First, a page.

World Library  
Flag as Inappropriate
Email this Article


Article Id: WHEBN0008990403
Reproduction Date:

Title: Grayswood  
Author: World Heritage Encyclopedia
Language: English
Subject: John Duncan Mackie, Alfred Hugh Harman, GU postcode area, List of United Kingdom locations: Gr-Gred
Publisher: World Heritage Encyclopedia


For the suburb in Buckinghamshire, see Hazlemere.

Coordinates: 51°05′24″N 0°42′42″W / 51.0899°N 0.7117°W / 51.0899; -0.7117


High Street
Population 15,612 [1]
OS grid reference SU898329
District Waverley
Shire county Surrey
Region South East
Country England
Sovereign state United Kingdom
Postcode district GU27
Dialling code 01428
Police Surrey
Fire Surrey
Ambulance South East Coast
EU Parliament South East England
UK Parliament South West Surrey
List of places

Haslemere /ˈhzəlmɪər/ is a town in the borough of Waverley, Surrey, England; it extends to the tripoint with Hampshire and West Sussex and it is the most southerly town in Surrey. The major road between London and Portsmouth, the A3 lies to the west and a branch of the River Wey rises to the south. Haslemere is approximately 12 miles (19 km) south-west of Guildford.


The earliest record of Haslemere was in 1221 as a Godalming tithing.[2] The name describes hazel trees standing beside a mere (lake). The lake does not exist today, but there is a natural spring in West Street which could have provided its source. In the 14th century, Haste Hill, also called East Hill, was the main settlement at Haslemere and there may have been a church as there were references on the site to "Churchliten field" and the "Old church-yard" of Haslemere[2] Haslemere was granted a charter by Richard II in 1394. This right was confirmed by a new charter issued by Elizabeth I in 1596. Today, this special status is celebrated with the Charter fair, held once every two years in the High Street. There is a bust of Elizabeth I in the newly developed Charter Walk, linking West Street with the car park alongside Waitrose.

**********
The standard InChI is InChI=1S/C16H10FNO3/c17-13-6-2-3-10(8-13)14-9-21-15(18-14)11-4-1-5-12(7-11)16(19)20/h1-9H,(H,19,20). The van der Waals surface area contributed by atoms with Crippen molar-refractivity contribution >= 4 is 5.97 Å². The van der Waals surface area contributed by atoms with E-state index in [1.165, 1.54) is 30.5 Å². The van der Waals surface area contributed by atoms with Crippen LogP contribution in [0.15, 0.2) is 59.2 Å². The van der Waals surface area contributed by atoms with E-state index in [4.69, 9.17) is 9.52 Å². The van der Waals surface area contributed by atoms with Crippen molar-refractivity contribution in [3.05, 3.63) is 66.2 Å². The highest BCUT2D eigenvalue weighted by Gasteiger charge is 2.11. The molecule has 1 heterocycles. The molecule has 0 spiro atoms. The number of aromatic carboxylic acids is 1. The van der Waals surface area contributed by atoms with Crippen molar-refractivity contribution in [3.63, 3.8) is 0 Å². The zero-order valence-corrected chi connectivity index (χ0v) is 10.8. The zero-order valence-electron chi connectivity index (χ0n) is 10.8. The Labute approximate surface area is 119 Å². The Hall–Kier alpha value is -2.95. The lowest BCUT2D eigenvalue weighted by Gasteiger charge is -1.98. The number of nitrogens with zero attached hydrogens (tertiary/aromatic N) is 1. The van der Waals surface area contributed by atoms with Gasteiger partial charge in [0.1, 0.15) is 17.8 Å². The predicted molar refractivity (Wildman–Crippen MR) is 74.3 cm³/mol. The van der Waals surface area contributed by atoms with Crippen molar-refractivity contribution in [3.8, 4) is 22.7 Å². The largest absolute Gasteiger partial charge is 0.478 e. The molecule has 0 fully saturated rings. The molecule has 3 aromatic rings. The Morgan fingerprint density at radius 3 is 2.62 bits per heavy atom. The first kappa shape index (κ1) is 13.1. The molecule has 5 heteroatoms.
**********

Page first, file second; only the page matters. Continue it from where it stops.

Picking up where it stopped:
One of the rotten boroughs, Haslemere's borough expanded into the surrounding Haslemere parish and recovered with the construction of the Portsmouth Direct Line, which connected Haslemere with London Waterloo and Portsmouth Harbour railway stations. In Victorian Britain Haslemere became a fashionable place to live and continues to be a commuter town for London, and to a lesser extent Portsmouth, served by Haslemere railway station.[2]